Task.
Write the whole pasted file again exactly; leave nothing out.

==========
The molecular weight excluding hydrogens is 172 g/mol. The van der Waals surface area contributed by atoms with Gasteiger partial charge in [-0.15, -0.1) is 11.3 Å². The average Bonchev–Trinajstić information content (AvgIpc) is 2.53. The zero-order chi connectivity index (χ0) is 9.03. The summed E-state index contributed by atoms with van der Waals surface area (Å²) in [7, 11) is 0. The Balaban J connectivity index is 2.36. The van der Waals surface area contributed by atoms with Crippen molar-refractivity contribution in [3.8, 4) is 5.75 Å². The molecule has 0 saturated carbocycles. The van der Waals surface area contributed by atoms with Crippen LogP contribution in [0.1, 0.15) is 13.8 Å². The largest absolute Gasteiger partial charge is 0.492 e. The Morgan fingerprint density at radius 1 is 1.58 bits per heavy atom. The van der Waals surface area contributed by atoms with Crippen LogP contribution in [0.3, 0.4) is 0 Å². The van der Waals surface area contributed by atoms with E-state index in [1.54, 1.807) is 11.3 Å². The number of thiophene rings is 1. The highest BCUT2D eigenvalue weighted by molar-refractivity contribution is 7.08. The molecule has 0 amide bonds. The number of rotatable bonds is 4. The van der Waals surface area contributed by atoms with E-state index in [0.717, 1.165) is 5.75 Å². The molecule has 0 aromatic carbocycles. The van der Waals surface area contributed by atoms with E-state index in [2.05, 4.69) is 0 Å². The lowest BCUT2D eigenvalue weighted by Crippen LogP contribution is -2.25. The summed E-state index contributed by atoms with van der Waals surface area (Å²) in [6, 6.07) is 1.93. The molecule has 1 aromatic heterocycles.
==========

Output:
The molecular weight excluding hydrogens is 172 g/mol. The van der Waals surface area contributed by atoms with Gasteiger partial charge in [-0.15, -0.1) is 11.3 Å². The average Bonchev–Trinajstić information content (AvgIpc) is 2.53. The zero-order chi connectivity index (χ0) is 9.03. The summed E-state index contributed by atoms with van der Waals surface area (Å²) in [7, 11) is 0. The Balaban J connectivity index is 2.36. The van der Waals surface area contributed by atoms with Crippen molar-refractivity contribution in [3.8, 4) is 5.75 Å². The molecule has 0 saturated carbocycles. The van der Waals surface area contributed by atoms with Crippen LogP contribution in [0.1, 0.15) is 13.8 Å². The largest absolute Gasteiger partial charge is 0.492 e. The Morgan fingerprint density at radius 1 is 1.58 bits per heavy atom. The van der Waals surface area contributed by atoms with Crippen LogP contribution in [0.3, 0.4) is 0 Å². The van der Waals surface area contributed by atoms with E-state index in [1.54, 1.807) is 11.3 Å². The number of thiophene rings is 1. The highest BCUT2D eigenvalue weighted by molar-refractivity contribution is 7.08. The molecule has 0 amide bonds. The number of rotatable bonds is 4. The van der Waals surface area contributed by atoms with E-state index in [0.717, 1.165) is 5.75 Å². The molecule has 0 aromatic carbocycles. The van der Waals surface area contributed by atoms with E-state index in [2.05, 4.69) is 0 Å². The lowest BCUT2D eigenvalue weighted by Crippen LogP contribution is -2.25. The summed E-state index contributed by atoms with van der Waals surface area (Å²) in [6, 6.07) is 1.93. The molecule has 1 aromatic heterocycles.